Author Topic: Single best modification to stock LHT for cross-country tour?  (Read 16516 times)

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Offline RussSeaton

Re: Single best modification to stock LHT for cross-country tour?
« Reply #30 on: August 01, 2016, 02:11:02 pm »
Not so, if your bike is set up right.

The previous posts were about using the drops while climbing.  If you are comfortable using the drops while climbing and shifting bar end shifters with your hands still on the bars, then your bars are WAY too high.  You must have a 45 degree angle in your back while using the drops.  And a 90 degree back when using the hoods.  Your bars are way too high and probably your reach is too short.  In case you did not know, which I suspect you did not, when riding in the drops, with a slight bend in your elbow, your back should be flat, horizontal to the ground.  When your hands are on the hoods your back should be about 45 degrees to the ground.  Since you seem to want to ride with your back straight up in the air, I'd suggest you get a recumbent bike.  Lawn chair bike as they are called.

Offline Pat Lamb

Re: Single best modification to stock LHT for cross-country tour?
« Reply #31 on: August 01, 2016, 05:20:58 pm »
Not so, if your bike is set up right.

If you are comfortable using the drops while climbing and shifting bar end shifters with your hands still on the bars, then your bars are WAY too high.  You must have a 45 degree angle in your back while using the drops.  And a 90 degree back when using the hoods.  Your bars are way too high and probably your reach is too short.  In case you did not know, which I suspect you did not, when riding in the drops, with a slight bend in your elbow, your back should be flat, horizontal to the ground.  When your hands are on the hoods your back should be about 45 degrees to the ground.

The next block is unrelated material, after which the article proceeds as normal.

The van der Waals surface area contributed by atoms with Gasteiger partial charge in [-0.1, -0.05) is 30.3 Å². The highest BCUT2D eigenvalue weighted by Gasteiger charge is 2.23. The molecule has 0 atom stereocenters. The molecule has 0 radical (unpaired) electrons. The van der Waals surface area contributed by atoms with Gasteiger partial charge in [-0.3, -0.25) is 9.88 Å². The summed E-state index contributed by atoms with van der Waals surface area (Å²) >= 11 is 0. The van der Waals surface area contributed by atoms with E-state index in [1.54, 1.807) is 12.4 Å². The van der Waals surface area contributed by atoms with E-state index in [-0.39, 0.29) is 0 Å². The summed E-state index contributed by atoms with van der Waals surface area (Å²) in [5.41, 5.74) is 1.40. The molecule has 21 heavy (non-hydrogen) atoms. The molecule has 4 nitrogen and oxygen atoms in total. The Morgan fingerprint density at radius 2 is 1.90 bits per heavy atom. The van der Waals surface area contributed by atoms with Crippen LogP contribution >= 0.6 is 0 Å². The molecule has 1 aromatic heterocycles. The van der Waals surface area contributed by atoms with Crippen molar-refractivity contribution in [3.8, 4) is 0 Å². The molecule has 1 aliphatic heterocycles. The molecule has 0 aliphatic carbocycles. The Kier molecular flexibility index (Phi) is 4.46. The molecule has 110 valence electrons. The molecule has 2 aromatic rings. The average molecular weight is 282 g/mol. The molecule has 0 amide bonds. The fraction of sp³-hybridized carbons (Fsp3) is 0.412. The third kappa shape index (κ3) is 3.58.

ROFLMAO!  You're wrong, but keep the nonsense flowing, it's really entertaining.

Offline TokyoNose

Re: Single best modification to stock LHT for cross-country tour?
« Reply #32 on: August 02, 2016, 04:53:43 pm »
The suggestions for low(er) gearing, I think, are spot-on, unless you are comfortable doing loaded climbs with the gearing that you already have. I know that I love me some low, low gears.

I'll throw out another suggestion, which for me makes loaded climbing and almost all facets of touring more comfortable: aero bars.

It is a costly modification, as your LHT probably has a 26.0mm stem/bar clamp, and aero bars are designed to be used with 31.8mm stem/bar clamps, which means that in addition to purchasing the aero bars, you will be replacing your stem and handlebars. The possible upside to this is that if you do have any issues with your current stem/bar combo they can be rectified at this time (Shorter/longer stem? Riser stem? Wider/narrower bars? Bars with a shape different from your current bars? Different/thicker/thinner bar tape?).

Zipp Speed Weaponry (ugh…), part of the SRAM group, makes aero bars and aero bar accessories that allow for a wide range of fitting solutions. The aero bar setup on my touring bike, based upon their Vuka Alumina bars, bears little resemblance to the aero bar setup that you see on a time trial or triathlon bike. The elbow pads are much further aft, they are spread apart (Zipp sells an accessory called "Wings" to facilitate this) and the whole contraption is about 2" above the height of handlebars themselves by using what Zipp calls "Risers".

This modification, in its entirety, will cost hundreds of dollars. I don't know if you are interested in something quite so spendy. It also requires time, as there are many small adjustments to be made that can affect your level of comfort, and the only way to figure this out (at least for me) was through trial and error: having the necessary wrenches easily accessible while doing training/regular non-touring rides and making these adjustments. Once dialed in, though, the comfort offered by the aero bars is for me more than worth both the monetary investment and the weight penalty that they impose. They also provide a nice place to mount a computer or GPS (or both), as well as a place to hang a hat, helmet, or any wet clothes that need to be dried while riding.

I should also mention that adding aero bars might have you repositioning your saddle very slightly. I can't say what this repositioning process might entail, but it could mean raising or lowering the saddle, changing the tilt of the saddle, or possibly sliding the saddle either forward or rearward along its rails. Should you choose not to run aero bars, messing around with your saddle positioning might not be the worst thing to do anyway.